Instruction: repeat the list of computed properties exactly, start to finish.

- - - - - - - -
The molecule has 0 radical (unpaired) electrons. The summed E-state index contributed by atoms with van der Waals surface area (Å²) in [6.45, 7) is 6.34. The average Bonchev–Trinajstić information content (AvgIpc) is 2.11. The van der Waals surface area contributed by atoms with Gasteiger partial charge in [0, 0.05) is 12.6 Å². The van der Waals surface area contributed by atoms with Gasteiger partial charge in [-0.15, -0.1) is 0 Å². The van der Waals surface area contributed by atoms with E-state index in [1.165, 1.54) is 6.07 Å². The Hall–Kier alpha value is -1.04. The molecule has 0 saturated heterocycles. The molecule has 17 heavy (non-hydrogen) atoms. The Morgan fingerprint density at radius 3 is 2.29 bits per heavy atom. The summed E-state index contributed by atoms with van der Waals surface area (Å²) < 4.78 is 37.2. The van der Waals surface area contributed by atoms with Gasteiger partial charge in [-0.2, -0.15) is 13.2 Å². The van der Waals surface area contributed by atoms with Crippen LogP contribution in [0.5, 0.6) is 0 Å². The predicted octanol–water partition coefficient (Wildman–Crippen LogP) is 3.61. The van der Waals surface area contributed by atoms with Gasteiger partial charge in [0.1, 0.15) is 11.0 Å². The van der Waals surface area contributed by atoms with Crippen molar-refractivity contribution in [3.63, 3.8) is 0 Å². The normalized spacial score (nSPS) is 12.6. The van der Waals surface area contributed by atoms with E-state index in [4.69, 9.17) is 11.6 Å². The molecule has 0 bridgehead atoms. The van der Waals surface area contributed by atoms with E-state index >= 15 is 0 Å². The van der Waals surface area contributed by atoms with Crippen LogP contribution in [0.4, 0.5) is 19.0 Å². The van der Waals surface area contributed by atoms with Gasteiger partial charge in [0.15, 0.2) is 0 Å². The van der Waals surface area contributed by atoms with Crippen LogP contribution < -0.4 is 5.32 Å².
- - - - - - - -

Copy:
The molecule has 0 radical (unpaired) electrons. The summed E-state index contributed by atoms with van der Waals surface area (Å²) in [6.45, 7) is 6.34. The average Bonchev–Trinajstić information content (AvgIpc) is 2.11. The van der Waals surface area contributed by atoms with Gasteiger partial charge in [0, 0.05) is 12.6 Å². The van der Waals surface area contributed by atoms with Gasteiger partial charge in [-0.15, -0.1) is 0 Å². The van der Waals surface area contributed by atoms with E-state index in [1.165, 1.54) is 6.07 Å². The Hall–Kier alpha value is -1.04. The molecule has 0 saturated heterocycles. The molecule has 17 heavy (non-hydrogen) atoms. The Morgan fingerprint density at radius 3 is 2.29 bits per heavy atom. The summed E-state index contributed by atoms with van der Waals surface area (Å²) < 4.78 is 37.2. The van der Waals surface area contributed by atoms with Gasteiger partial charge in [-0.2, -0.15) is 13.2 Å². The van der Waals surface area contributed by atoms with Crippen LogP contribution in [0.5, 0.6) is 0 Å². The predicted octanol–water partition coefficient (Wildman–Crippen LogP) is 3.61. The van der Waals surface area contributed by atoms with Gasteiger partial charge in [0.1, 0.15) is 11.0 Å². The van der Waals surface area contributed by atoms with Crippen molar-refractivity contribution in [3.63, 3.8) is 0 Å². The normalized spacial score (nSPS) is 12.6. The van der Waals surface area contributed by atoms with E-state index in [4.69, 9.17) is 11.6 Å². The molecule has 0 bridgehead atoms. The van der Waals surface area contributed by atoms with E-state index >= 15 is 0 Å². The van der Waals surface area contributed by atoms with Crippen LogP contribution in [0.4, 0.5) is 19.0 Å². The van der Waals surface area contributed by atoms with Gasteiger partial charge in [0.15, 0.2) is 0 Å². The van der Waals surface area contributed by atoms with Crippen LogP contribution < -0.4 is 5.32 Å².